Pondo, also referred to as Phondo, is one of the several ethnic groups residing in Pondoland or the sub-region of Eastern Cape Province, South Africa. This term was used to denote the natives belonging to this region. The members of the tribe are known for maintaining unity and building strong connections with their fellow brothers. They believe in sentimental qualities like sharing, oneness in diversity, togetherness, love and commitment. Like the Xhosa people, the Pondo people are also referred to as the red people on account of the russet red blankets they wear and their own red skins dusted with local clay. The red blanket is worn by boys and girls until marriage where it is changed for a blue one. Headdresses of beads on copper wires denotes adolescence, but are worn only for ceremonial purposes.
This tribe initially consisted of several minor groups which were later brought together under a single group called amaXhosa. This assimilation took place in the homeland of Transkei, a place that holds a deep historical significance for tribe members. After the unification of the clan, elephant was chosen as the deity figure and represented their ancestry. The animal was symbolic of the peaceful nature of the natives and their compassionate hearts.
The tribes people were never involved in racism or wars in the past. They were never defeated in battles and they loved inviting other clans to their festivals so as to promote social unity.
Major Pondo Historical Accounts:
– In order to promote their culture and to gain recognition for the clan, Bishop Henry Callaway of St. John’s started his missionary services in 1973.
– In 1184, their ancestral territory was peacefully taken over and mingled with the Cape Colony.
– The Pondo Revolt took place in 1960 to 1962, against the Bantu Authorities Act. This act revolved Apartheid ideology that proposed the segregation and transfer of original “blacks” to their independent homelands. The act was in favor of independent development of different social groups thus, it was resisted by the natives.
Xhosa is the native language of this ethnic group. It has been recognized as official lingo of South Africa and is spoken by approximately 18% of the entire population (roughly 7.6 million individuals) here.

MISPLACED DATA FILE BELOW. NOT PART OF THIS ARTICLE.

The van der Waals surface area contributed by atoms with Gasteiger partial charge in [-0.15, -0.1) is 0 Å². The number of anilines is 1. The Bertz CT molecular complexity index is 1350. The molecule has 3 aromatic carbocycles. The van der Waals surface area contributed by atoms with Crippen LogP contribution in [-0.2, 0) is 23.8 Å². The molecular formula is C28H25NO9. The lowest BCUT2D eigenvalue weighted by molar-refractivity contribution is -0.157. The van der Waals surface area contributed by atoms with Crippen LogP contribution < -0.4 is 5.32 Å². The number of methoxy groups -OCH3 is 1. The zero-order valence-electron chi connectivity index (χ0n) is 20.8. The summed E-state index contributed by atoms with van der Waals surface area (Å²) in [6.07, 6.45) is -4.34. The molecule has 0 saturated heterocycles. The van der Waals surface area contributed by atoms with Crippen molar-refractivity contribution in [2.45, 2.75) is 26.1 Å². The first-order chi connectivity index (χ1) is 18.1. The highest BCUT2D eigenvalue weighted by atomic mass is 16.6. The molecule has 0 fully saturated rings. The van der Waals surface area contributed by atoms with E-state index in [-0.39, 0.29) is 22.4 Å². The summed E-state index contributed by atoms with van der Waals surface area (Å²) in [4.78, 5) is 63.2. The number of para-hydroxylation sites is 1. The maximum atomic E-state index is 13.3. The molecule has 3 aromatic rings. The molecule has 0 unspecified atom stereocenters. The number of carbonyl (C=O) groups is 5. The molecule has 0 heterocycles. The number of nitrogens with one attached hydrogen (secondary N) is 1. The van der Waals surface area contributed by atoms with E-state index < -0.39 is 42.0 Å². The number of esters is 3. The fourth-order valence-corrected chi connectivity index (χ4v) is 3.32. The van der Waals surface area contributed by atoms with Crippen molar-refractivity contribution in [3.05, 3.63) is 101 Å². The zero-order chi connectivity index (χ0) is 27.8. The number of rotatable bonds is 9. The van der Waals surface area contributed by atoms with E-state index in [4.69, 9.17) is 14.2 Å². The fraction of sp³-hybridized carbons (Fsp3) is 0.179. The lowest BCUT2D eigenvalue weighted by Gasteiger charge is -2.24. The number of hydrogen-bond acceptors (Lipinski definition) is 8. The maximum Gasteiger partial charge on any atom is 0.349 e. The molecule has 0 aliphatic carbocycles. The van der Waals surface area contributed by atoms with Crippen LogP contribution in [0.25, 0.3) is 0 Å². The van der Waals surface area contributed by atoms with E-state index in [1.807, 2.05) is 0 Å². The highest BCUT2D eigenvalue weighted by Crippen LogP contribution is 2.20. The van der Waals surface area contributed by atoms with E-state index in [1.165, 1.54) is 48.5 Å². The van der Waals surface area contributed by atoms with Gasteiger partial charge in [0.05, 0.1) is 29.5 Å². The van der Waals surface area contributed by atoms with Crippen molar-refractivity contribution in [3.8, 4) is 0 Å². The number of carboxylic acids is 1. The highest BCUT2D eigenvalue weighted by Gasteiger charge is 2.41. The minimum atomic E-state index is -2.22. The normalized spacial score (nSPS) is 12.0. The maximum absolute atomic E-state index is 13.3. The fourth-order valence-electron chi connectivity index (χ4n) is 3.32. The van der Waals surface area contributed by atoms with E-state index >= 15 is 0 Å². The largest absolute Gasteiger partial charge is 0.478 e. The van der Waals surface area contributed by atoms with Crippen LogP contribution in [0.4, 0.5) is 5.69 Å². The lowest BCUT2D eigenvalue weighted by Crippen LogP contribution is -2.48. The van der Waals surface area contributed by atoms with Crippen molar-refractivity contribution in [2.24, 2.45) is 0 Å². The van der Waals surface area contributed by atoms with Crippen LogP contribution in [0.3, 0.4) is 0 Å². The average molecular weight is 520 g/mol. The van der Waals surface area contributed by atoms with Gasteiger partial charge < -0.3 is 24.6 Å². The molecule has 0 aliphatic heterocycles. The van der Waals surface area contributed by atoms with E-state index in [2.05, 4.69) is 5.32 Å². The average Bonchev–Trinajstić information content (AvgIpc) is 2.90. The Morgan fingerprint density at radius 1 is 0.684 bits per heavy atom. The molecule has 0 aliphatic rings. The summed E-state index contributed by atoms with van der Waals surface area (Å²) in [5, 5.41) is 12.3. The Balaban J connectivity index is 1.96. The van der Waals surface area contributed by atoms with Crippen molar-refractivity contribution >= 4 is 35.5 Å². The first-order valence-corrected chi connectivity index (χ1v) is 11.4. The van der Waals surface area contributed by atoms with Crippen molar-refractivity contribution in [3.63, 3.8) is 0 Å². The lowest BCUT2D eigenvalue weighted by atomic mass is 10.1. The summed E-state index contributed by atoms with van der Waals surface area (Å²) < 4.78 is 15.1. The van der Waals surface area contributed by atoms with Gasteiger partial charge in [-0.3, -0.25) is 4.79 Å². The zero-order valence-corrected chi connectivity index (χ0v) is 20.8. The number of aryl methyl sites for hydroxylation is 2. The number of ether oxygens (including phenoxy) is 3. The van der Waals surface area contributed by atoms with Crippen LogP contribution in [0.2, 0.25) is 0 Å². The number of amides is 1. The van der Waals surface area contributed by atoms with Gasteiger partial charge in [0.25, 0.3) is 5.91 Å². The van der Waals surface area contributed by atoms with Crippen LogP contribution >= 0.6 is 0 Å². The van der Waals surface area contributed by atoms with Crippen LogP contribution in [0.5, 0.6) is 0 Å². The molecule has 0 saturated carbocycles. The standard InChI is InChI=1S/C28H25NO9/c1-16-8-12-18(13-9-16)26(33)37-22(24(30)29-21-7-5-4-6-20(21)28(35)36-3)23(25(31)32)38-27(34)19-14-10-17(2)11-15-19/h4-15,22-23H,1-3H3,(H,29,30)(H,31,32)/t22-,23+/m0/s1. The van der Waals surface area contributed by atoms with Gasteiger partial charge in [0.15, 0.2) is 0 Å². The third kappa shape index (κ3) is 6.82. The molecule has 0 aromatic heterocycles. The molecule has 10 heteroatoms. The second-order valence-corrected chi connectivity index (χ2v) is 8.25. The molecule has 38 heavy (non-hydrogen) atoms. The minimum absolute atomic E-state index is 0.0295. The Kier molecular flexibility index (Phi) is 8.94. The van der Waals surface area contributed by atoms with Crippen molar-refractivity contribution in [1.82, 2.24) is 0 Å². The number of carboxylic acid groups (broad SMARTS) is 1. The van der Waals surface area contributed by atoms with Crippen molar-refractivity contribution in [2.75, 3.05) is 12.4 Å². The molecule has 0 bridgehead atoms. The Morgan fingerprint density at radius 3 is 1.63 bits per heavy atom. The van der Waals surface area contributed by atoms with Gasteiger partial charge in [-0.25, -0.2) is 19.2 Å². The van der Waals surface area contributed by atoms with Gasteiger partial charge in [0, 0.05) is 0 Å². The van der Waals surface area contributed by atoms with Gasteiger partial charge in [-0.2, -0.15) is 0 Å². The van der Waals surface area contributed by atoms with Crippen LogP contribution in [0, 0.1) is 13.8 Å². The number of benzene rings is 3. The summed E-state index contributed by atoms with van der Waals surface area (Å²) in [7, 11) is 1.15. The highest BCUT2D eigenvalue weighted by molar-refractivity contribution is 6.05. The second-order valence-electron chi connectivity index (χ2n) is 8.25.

This language is a well-defined collection of vowels and consonants in meaningful sequence, each of which has a unique meaning of its own. When spoken in ascending or descending ascents, each particular word has a different meaning. Special “clicks” are chief characteristic features of pronunciation in Xhosa language. Different tribes have adopted multiple dialects for the same language.
As of now, Xhosa is used as a means of verbal and written communication in minor communities and as a mode of instruction in primary school. A few musicians and translators have done notable works in Xhosa language. Nelson Mandela was proficient at conversing in Xhosa.
This clan celebrated the famous Pondo Heritage & Culture Festival. The main events of the celebration include stick fighting, reed dance, music, dance, horse parade, art and crafts. It aims at spreading the tribe’s culture and message to the world.
Natives observe the ancient tradition of Umgidi, that is, the origin of the tribe priestess. This practice marks the development of a sick woman into a diviner. On the final day of the resurrection, the mystic lady appears naked on her homestead. Her face and torso are painted with white clay and her body decorated with leaves. These paintings express links between the lady and her ancestors. She dances to honor her forerunners and thanks them for her survival.
This tribe observes simple traditions and lifestyle. Not much is known about the people but, initiatives are being taken by the government to promote their activities at the global level.